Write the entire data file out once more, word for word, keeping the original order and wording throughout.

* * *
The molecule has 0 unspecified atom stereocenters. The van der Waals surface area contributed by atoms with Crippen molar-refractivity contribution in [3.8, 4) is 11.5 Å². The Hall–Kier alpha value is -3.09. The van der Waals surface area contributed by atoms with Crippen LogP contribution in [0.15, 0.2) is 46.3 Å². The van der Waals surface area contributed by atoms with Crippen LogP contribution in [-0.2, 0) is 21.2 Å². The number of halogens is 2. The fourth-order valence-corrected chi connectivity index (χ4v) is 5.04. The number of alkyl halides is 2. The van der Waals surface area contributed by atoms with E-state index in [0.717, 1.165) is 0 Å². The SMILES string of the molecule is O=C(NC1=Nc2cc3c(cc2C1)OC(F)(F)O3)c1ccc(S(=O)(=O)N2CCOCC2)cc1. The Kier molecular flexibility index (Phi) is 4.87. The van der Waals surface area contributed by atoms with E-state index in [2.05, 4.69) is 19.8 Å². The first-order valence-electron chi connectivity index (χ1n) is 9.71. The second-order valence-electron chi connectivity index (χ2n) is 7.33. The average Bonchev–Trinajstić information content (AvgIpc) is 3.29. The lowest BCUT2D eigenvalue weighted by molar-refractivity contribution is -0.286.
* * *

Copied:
The molecule has 0 unspecified atom stereocenters. The van der Waals surface area contributed by atoms with Crippen molar-refractivity contribution in [3.8, 4) is 11.5 Å². The Hall–Kier alpha value is -3.09. The van der Waals surface area contributed by atoms with Crippen LogP contribution in [0.15, 0.2) is 46.3 Å². The van der Waals surface area contributed by atoms with Crippen LogP contribution in [-0.2, 0) is 21.2 Å². The number of halogens is 2. The fourth-order valence-corrected chi connectivity index (χ4v) is 5.04. The number of alkyl halides is 2. The van der Waals surface area contributed by atoms with E-state index in [0.717, 1.165) is 0 Å². The SMILES string of the molecule is O=C(NC1=Nc2cc3c(cc2C1)OC(F)(F)O3)c1ccc(S(=O)(=O)N2CCOCC2)cc1. The Kier molecular flexibility index (Phi) is 4.87. The van der Waals surface area contributed by atoms with E-state index in [2.05, 4.69) is 19.8 Å². The first-order valence-electron chi connectivity index (χ1n) is 9.71. The second-order valence-electron chi connectivity index (χ2n) is 7.33. The average Bonchev–Trinajstić information content (AvgIpc) is 3.29. The lowest BCUT2D eigenvalue weighted by molar-refractivity contribution is -0.286.